Original Study| Volume 15, ISSUE 11, P830-834, November 2014

A Comparison of Beers and STOPP Criteria in Assessing Potentially Inappropriate Medications in Nursing Home Residents Attending the Emergency Department

Published:October 07, 2014DOI:



      The Beers (2012) criteria and the screening tool of older persons' potentially inappropriate prescriptions (STOPP) criteria are often used to identify potentially inappropriate medication (PIM) use in elderly patients. The aim of this study is to determine the prevalence of PIM use in nursing home residents (NHRs) aged ≥65 years presenting to the Emergency Department (ED); to compare the Beers and STOPP criteria and to identify the potential role of PIMs in ED attendances.


      The ED of an urban tertiary referral hospital.


      Acutely unwell long-term care NHRs seeking medical assistance at the ED.

      Design and Measurements

      This is a retrospective cohort study. Demographic and clinical data were retrieved from the ED electronic record system, from the clinical records, and transfer letters for all NHRs who attended the ED in 2011. Beers 2012 and STOPP criteria were used to identify PIMs.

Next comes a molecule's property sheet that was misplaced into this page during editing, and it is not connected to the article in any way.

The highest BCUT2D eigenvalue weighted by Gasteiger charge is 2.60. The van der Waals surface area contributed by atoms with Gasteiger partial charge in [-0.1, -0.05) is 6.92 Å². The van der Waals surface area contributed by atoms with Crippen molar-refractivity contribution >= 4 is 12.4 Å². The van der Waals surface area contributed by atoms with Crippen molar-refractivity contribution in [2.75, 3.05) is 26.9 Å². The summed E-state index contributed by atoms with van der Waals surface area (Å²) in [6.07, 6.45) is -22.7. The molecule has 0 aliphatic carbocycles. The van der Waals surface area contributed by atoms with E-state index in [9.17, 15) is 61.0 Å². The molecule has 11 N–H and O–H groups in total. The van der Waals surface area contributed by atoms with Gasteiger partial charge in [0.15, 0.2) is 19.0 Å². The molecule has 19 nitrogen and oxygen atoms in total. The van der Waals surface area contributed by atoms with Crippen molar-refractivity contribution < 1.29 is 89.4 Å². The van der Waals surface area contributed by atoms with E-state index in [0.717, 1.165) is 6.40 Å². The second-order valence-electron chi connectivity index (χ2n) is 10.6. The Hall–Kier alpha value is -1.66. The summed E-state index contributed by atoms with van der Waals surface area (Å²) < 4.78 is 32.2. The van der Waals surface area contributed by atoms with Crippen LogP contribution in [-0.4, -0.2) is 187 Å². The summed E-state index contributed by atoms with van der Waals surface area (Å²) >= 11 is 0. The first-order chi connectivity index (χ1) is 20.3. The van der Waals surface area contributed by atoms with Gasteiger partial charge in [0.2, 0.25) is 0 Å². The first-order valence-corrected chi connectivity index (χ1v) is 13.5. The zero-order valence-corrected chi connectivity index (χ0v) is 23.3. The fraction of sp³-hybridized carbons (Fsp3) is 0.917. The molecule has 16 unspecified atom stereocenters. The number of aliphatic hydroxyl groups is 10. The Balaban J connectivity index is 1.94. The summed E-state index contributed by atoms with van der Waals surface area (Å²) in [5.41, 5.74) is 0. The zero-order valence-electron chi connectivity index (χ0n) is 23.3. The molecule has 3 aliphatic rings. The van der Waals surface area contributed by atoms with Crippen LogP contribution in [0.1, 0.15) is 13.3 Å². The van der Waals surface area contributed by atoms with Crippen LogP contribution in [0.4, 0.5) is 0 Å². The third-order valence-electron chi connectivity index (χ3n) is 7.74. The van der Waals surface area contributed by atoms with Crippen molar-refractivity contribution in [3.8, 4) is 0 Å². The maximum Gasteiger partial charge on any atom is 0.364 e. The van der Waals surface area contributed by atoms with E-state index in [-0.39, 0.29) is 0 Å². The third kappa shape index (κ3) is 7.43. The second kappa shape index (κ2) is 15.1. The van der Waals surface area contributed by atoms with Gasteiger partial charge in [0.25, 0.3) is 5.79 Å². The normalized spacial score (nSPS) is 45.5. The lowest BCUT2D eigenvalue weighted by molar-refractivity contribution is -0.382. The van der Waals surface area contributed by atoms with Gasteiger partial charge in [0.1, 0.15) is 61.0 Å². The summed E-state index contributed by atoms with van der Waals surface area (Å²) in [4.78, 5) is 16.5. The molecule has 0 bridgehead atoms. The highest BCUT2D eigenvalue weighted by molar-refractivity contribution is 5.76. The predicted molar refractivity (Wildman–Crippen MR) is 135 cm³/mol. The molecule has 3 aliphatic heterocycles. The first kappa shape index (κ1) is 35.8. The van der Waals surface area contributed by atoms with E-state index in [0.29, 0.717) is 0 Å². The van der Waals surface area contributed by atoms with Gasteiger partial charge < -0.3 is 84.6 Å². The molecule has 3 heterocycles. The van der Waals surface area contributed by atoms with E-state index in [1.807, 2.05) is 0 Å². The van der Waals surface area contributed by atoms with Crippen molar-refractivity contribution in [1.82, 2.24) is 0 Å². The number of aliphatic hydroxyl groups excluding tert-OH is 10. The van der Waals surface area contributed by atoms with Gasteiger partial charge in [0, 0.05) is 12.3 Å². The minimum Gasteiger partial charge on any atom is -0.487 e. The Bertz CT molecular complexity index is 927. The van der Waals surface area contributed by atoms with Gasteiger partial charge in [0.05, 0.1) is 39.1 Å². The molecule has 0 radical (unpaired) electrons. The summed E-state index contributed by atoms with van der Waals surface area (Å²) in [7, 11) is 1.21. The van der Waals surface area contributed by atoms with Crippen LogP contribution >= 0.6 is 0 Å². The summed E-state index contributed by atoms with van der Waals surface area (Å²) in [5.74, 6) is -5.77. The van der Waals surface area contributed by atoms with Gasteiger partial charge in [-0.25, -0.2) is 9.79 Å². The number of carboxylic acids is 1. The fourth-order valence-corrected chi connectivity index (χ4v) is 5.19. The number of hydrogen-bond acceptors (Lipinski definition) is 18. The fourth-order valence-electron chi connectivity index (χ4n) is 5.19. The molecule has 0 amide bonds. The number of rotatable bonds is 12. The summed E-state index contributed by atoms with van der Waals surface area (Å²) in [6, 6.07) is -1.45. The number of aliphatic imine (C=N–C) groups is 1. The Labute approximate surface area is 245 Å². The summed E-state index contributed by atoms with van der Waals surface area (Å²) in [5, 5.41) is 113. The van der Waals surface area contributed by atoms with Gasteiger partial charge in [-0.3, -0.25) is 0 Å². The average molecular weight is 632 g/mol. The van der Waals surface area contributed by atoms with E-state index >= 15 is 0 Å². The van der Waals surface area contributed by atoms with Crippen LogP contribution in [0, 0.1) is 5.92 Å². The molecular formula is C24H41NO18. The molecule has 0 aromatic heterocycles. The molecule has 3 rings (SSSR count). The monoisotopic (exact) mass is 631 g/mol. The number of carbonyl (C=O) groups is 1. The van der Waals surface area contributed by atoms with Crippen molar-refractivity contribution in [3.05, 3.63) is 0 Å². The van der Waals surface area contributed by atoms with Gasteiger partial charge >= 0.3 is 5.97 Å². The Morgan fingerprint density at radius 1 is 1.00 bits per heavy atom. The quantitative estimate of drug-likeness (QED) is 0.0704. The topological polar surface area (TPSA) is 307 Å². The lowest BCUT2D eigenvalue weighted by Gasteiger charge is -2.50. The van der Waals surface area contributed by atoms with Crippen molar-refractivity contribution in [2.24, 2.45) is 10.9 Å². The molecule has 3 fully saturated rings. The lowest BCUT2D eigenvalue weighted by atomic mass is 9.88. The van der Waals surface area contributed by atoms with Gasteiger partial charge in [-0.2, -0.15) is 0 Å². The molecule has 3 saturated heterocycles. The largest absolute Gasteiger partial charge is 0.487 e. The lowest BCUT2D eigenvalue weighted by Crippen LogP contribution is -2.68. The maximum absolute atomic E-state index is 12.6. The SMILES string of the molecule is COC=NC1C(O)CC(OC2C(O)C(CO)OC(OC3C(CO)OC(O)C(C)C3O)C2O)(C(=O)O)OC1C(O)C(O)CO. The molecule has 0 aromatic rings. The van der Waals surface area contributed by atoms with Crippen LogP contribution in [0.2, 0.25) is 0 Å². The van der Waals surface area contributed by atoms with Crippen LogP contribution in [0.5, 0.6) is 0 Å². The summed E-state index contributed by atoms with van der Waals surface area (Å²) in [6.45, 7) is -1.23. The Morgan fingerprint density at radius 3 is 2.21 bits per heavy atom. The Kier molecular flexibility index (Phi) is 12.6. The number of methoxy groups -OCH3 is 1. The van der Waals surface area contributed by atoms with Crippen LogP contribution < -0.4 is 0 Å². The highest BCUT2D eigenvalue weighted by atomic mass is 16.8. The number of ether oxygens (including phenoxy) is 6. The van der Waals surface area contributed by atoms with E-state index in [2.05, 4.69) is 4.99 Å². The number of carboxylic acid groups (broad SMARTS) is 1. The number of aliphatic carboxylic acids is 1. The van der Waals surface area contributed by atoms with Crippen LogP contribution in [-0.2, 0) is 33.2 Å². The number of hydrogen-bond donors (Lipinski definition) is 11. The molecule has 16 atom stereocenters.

Of 195 NHRs identified, 165 were included. The mean age (±standard deviation) was 82.5 (±7.7) years; 110 (66.7%) were female and 157 (95.2%) were prescribed at least 1 PIM by either criterion. One hundred forty patients (84.8%) received a PIM according to STOPP criteria and 147 (89.1%) according to the Beers criteria. In the majority of patients (148; 89.7%), there was a difference in the medications Beers and STOPP identified as inappropriate. Fifty patients (30.3%) were considered to have a link between their attendance at ED and the PIM prescribed when assessed subjectively. Objective assessment using the WHO-UMC criteria found 7 (4.2%) had a ‘probable’ link and 45 (27.3%) a ‘possible’ link.


      These results show a high rate of PIM prescribing in this cohort. The use of criteria such as Beers and STOPP may be a useful guide for physicians coordinating the long-term care of NHRs and may have the potential to reduce attendances at ED.


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